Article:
I’ve always disliked decisions. Every day seems to hold a million or so, and I struggle with most of them, so anything that might help with that process—well, bring it on.
I was praying through several yesterday afternoon and stumbled across a question that clarified them all: “What does love look like here?”
I remembered a prof sharing several years ago the freedom he’d found in realizing that though he could never quite manage to stay on top of his do-list and empty his email inbox, he could choose to live each moment in love.
Love: it’s the one thing God asks of us. “’Love the LORD your God with all your heart and with all your soul and with all your strength and with all your mind’; and ‘Love your neighbor as yourself.’” (Luke 10:27; c.f. John 13:34-35; 15:1-17)
- Do I try to get out of the baby dedication I’d committed to attending before I discovered that one of the classes for the mentoring course I just signed up for is on that morning? What does love look like here? The answer might be different for different people, but I know what love looks like for me, and I all of a sudden see that my desire to attend that particular mentoring session is less about love than about a greedy hunger to learn all I can and a hyper-responsibility that never lets me miss a session and a fear that if I miss that session near the beginning of the course I’ll never feel part of the group.
- Is this a time to sit in silence with God or to reach out and meet practical needs? What does love look like here? I watch Love embodied and see that sometimes love looks like retreating to give our Father our undivided attention, and sometimes it looks like delaying those plans for solitude for a day to meet the needs of a sick and hungry crowd (Matt 14:13-14, 22-23). It always looks like listening and trusting the Father to lead us into what love looks like for Him living His life out in us in this moment (John 5:19-20; 12:49-50; 14:10-21; 15:4, 9-10).
- Should I go to that evening event I’ve been invited to? What does love look like here? For me, this time, love looks like saying no. I can better love God and neighbor and this self that He loves by recognizing that this introvert isn’t made for parties and seldom sleeps much afterwards and another night of lost sleep right now would neither be loving God well (by honoring the way he has created me and living within my limitations) nor loving neighbor well (it’s hard to have much to give to my housemate and others to whom I’m called when I’m sick and cranky from being overtired).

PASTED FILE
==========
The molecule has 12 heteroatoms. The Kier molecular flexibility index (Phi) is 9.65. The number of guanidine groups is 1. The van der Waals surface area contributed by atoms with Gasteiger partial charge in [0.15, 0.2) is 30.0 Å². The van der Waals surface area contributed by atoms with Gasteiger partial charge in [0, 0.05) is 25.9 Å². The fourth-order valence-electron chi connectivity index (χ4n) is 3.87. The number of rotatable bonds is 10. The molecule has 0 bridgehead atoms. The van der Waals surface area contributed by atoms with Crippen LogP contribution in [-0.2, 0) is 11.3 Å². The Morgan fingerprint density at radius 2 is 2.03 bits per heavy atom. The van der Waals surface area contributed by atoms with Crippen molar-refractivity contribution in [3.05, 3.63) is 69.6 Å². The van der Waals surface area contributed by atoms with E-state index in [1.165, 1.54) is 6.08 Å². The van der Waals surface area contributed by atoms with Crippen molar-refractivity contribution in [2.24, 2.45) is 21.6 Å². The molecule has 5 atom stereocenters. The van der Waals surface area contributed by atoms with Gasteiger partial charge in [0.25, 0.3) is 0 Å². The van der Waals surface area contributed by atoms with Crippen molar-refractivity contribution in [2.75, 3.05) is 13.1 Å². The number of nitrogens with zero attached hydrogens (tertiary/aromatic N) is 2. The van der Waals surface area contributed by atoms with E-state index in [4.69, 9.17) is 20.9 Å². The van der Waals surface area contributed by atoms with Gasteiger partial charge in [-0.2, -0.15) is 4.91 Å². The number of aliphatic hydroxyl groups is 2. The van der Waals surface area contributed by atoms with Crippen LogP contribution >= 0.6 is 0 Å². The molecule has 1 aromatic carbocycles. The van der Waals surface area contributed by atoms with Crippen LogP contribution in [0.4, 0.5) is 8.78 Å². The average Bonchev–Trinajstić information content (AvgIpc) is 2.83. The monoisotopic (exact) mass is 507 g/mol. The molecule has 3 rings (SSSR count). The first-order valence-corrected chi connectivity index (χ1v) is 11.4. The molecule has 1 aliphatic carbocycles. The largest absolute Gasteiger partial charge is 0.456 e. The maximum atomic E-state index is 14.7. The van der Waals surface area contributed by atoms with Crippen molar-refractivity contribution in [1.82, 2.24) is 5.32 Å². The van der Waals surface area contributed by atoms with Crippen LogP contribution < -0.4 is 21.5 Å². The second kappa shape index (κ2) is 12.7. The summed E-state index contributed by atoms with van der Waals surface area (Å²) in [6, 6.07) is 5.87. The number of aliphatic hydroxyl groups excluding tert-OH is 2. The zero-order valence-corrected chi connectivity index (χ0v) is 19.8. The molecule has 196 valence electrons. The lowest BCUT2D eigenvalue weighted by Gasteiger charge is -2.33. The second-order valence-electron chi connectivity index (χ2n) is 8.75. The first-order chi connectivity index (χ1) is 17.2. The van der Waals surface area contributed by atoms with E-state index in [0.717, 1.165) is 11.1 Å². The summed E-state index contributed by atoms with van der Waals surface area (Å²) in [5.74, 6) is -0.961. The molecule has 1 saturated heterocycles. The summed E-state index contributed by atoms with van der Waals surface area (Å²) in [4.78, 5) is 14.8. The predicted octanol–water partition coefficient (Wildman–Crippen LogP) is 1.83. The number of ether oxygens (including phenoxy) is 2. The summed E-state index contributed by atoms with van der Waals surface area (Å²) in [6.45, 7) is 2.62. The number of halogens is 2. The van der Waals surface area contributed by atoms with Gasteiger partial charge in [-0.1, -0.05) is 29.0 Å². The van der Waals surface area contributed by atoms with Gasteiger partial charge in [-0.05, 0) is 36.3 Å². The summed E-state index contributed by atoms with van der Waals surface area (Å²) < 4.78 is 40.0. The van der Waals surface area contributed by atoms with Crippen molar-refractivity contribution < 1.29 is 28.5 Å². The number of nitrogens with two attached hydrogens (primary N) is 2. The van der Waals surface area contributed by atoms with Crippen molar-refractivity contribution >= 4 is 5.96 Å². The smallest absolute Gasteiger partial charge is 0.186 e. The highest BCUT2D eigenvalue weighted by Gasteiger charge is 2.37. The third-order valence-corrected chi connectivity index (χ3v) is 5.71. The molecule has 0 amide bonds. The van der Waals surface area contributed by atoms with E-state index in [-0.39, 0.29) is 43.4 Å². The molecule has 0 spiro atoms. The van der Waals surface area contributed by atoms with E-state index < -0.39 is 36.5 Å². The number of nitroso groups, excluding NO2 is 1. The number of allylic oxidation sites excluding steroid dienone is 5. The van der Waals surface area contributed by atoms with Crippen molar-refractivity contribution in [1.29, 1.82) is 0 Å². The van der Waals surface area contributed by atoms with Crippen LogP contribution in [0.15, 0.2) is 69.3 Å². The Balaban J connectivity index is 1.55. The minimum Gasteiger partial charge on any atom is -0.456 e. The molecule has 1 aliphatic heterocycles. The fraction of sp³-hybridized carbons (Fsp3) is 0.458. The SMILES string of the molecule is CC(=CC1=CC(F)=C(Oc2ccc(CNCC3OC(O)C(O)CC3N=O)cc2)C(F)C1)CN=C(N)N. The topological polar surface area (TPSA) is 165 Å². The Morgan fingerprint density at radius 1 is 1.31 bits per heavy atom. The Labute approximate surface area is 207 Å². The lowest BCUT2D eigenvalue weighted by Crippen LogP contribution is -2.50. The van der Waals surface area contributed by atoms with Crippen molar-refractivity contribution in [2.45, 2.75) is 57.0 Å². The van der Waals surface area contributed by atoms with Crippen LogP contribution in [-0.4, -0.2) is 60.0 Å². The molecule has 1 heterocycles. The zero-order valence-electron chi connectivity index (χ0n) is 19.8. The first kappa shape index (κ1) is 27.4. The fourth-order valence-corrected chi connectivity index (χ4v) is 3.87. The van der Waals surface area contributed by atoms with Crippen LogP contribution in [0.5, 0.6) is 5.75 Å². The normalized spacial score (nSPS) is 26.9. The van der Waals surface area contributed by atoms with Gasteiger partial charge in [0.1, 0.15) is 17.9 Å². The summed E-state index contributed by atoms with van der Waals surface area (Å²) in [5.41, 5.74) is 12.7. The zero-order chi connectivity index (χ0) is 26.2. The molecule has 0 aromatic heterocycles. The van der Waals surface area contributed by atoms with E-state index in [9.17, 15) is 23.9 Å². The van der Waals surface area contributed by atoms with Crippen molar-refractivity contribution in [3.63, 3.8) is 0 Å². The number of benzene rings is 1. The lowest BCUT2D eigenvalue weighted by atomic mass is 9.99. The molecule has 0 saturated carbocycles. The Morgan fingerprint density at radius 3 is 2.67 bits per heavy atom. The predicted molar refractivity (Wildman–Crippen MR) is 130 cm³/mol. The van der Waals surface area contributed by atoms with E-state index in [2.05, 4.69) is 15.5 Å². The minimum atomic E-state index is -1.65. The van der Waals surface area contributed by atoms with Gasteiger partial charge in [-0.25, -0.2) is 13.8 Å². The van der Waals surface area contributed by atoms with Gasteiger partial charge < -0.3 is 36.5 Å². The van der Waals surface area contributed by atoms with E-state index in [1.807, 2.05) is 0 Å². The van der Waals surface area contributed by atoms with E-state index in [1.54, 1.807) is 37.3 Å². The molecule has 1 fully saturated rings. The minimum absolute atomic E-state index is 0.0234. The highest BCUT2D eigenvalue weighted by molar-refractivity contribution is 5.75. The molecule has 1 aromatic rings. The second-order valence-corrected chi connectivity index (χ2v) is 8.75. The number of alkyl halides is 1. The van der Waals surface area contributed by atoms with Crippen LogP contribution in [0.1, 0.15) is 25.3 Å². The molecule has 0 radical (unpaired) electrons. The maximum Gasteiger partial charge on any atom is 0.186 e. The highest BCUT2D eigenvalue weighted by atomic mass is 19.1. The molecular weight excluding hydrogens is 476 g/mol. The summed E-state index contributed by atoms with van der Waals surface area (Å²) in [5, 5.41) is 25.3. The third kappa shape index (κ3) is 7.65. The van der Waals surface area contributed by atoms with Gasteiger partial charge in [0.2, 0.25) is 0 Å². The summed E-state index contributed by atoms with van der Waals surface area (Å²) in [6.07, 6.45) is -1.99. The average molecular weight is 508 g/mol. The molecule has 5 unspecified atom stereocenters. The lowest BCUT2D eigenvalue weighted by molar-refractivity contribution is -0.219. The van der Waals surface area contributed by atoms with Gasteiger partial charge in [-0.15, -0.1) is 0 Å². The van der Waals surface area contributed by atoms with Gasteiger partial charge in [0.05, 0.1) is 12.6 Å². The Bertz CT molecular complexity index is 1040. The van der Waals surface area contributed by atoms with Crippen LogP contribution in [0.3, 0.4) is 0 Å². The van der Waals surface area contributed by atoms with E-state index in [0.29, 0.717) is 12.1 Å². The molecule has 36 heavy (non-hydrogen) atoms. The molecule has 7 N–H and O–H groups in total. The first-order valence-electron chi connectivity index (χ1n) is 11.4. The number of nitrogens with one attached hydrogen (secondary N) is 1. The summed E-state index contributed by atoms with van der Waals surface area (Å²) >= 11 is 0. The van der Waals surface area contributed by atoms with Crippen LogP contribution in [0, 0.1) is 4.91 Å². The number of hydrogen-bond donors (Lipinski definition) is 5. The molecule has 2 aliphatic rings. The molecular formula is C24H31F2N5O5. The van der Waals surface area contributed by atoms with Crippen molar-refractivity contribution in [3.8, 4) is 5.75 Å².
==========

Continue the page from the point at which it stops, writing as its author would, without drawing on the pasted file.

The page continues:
- Should I send that follow-up email or not? How should I word it? What does love look like here?
- Should I say something to her or not? What does love look like here?
Where there doesn’t seem to be an answer to the question, the decision is probably neutral. Many times we’re free to choose. But I’m being surprised by the breadth of decisions into this question gives insight.
I’m also surprised by how much freedom it gives. If you’d asked me before I tried it, I might have feared that such a question would feel like another heavy burden, another thing for me to fall short of, rather than freedom. It doesn’t. As I’m prayerfully asking this question, willing to act on the answer, many of my previously unseen motives that have been clouding the issue become obvious and the decisions clear, and grace is given to move ahead.
Praying about decisions this way is quieting my heart as I discover once more that the call to love always comes in the context of the call to live in Jesus’ love (John 15:1-17). He knows me. He loves me. He wants to set me free. He fills me with Himself to enable the action and, when I stumble in trying to hear what love looks like or stumble in trying to live it, He, Love, draws me close once more with the gentle reminder, “This is where I want to love you.”